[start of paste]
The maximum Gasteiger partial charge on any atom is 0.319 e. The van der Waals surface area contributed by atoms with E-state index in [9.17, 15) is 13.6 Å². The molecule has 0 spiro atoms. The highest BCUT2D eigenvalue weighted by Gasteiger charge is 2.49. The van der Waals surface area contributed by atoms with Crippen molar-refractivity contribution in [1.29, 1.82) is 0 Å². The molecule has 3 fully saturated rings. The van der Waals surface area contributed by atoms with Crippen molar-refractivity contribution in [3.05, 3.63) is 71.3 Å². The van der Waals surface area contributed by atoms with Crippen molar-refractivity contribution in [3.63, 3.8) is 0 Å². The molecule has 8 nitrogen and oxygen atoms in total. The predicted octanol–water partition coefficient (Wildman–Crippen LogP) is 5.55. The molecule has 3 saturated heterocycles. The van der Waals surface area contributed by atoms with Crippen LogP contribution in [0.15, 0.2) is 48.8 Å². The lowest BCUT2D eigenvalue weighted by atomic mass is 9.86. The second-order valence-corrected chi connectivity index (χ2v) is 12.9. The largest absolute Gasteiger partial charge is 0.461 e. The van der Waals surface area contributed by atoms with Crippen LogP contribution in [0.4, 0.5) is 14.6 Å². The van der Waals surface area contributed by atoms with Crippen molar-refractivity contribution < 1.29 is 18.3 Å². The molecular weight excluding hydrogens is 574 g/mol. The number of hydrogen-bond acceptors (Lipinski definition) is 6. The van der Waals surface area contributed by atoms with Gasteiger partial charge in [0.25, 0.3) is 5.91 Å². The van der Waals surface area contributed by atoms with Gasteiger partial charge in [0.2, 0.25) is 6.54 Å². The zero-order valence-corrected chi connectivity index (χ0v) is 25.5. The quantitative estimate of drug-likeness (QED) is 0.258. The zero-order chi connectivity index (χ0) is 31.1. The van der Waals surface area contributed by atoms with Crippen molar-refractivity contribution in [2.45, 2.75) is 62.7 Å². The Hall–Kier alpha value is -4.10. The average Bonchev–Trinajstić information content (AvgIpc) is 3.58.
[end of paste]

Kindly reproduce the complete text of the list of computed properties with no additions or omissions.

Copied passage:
The maximum Gasteiger partial charge on any atom is 0.319 e. The van der Waals surface area contributed by atoms with E-state index in [9.17, 15) is 13.6 Å². The molecule has 0 spiro atoms. The highest BCUT2D eigenvalue weighted by Gasteiger charge is 2.49. The van der Waals surface area contributed by atoms with Crippen molar-refractivity contribution in [1.29, 1.82) is 0 Å². The molecule has 3 fully saturated rings. The van der Waals surface area contributed by atoms with Crippen molar-refractivity contribution in [3.05, 3.63) is 71.3 Å². The van der Waals surface area contributed by atoms with Crippen molar-refractivity contribution in [3.63, 3.8) is 0 Å². The molecule has 8 nitrogen and oxygen atoms in total. The predicted octanol–water partition coefficient (Wildman–Crippen LogP) is 5.55. The molecule has 3 saturated heterocycles. The van der Waals surface area contributed by atoms with Crippen LogP contribution in [0.15, 0.2) is 48.8 Å². The lowest BCUT2D eigenvalue weighted by atomic mass is 9.86. The second-order valence-corrected chi connectivity index (χ2v) is 12.9. The largest absolute Gasteiger partial charge is 0.461 e. The van der Waals surface area contributed by atoms with Crippen LogP contribution in [0.4, 0.5) is 14.6 Å². The van der Waals surface area contributed by atoms with Crippen molar-refractivity contribution < 1.29 is 18.3 Å². The molecular weight excluding hydrogens is 574 g/mol. The number of hydrogen-bond acceptors (Lipinski definition) is 6. The van der Waals surface area contributed by atoms with Gasteiger partial charge in [0.25, 0.3) is 5.91 Å². The van der Waals surface area contributed by atoms with Gasteiger partial charge in [0.2, 0.25) is 6.54 Å². The zero-order valence-corrected chi connectivity index (χ0v) is 25.5. The quantitative estimate of drug-likeness (QED) is 0.258. The zero-order chi connectivity index (χ0) is 31.1. The van der Waals surface area contributed by atoms with Crippen molar-refractivity contribution in [2.45, 2.75) is 62.7 Å². The Hall–Kier alpha value is -4.10. The average Bonchev–Trinajstić information content (AvgIpc) is 3.58.